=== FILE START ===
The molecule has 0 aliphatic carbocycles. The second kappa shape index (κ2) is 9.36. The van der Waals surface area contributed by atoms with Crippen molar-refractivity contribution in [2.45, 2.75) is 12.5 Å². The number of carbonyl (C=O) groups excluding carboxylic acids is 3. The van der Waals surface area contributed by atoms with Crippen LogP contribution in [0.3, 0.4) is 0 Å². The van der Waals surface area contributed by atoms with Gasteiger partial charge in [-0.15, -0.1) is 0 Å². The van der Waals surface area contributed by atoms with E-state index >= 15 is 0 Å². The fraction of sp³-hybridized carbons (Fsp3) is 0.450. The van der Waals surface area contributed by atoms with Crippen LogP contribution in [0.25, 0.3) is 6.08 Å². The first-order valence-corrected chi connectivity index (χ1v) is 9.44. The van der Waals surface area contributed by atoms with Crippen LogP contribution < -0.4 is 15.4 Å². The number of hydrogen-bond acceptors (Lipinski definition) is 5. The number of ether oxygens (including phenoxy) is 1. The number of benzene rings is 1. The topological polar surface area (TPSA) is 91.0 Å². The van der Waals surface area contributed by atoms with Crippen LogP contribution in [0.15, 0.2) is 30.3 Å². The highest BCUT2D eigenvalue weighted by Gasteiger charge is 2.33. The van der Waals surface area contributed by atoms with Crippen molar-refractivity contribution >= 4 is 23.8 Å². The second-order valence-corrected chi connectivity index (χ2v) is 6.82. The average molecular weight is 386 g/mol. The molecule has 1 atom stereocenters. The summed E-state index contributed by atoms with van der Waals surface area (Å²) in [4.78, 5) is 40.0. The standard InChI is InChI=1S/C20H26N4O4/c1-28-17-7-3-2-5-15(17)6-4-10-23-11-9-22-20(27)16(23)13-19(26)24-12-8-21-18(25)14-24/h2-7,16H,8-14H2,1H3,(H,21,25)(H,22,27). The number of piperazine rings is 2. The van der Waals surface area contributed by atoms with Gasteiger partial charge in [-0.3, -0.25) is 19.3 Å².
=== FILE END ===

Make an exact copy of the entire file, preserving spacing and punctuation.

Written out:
The molecule has 0 aliphatic carbocycles. The second kappa shape index (κ2) is 9.36. The van der Waals surface area contributed by atoms with Crippen molar-refractivity contribution in [2.45, 2.75) is 12.5 Å². The number of carbonyl (C=O) groups excluding carboxylic acids is 3. The van der Waals surface area contributed by atoms with Crippen LogP contribution in [0.3, 0.4) is 0 Å². The van der Waals surface area contributed by atoms with Gasteiger partial charge in [-0.15, -0.1) is 0 Å². The van der Waals surface area contributed by atoms with E-state index >= 15 is 0 Å². The fraction of sp³-hybridized carbons (Fsp3) is 0.450. The van der Waals surface area contributed by atoms with Crippen LogP contribution in [0.25, 0.3) is 6.08 Å². The first-order valence-corrected chi connectivity index (χ1v) is 9.44. The van der Waals surface area contributed by atoms with Crippen LogP contribution < -0.4 is 15.4 Å². The number of hydrogen-bond acceptors (Lipinski definition) is 5. The number of ether oxygens (including phenoxy) is 1. The number of benzene rings is 1. The topological polar surface area (TPSA) is 91.0 Å². The van der Waals surface area contributed by atoms with Crippen LogP contribution in [0.15, 0.2) is 30.3 Å². The highest BCUT2D eigenvalue weighted by Gasteiger charge is 2.33. The van der Waals surface area contributed by atoms with Crippen molar-refractivity contribution >= 4 is 23.8 Å². The second-order valence-corrected chi connectivity index (χ2v) is 6.82. The average molecular weight is 386 g/mol. The molecule has 1 atom stereocenters. The summed E-state index contributed by atoms with van der Waals surface area (Å²) in [4.78, 5) is 40.0. The standard InChI is InChI=1S/C20H26N4O4/c1-28-17-7-3-2-5-15(17)6-4-10-23-11-9-22-20(27)16(23)13-19(26)24-12-8-21-18(25)14-24/h2-7,16H,8-14H2,1H3,(H,21,25)(H,22,27). The number of piperazine rings is 2. The van der Waals surface area contributed by atoms with Gasteiger partial charge in [-0.3, -0.25) is 19.3 Å².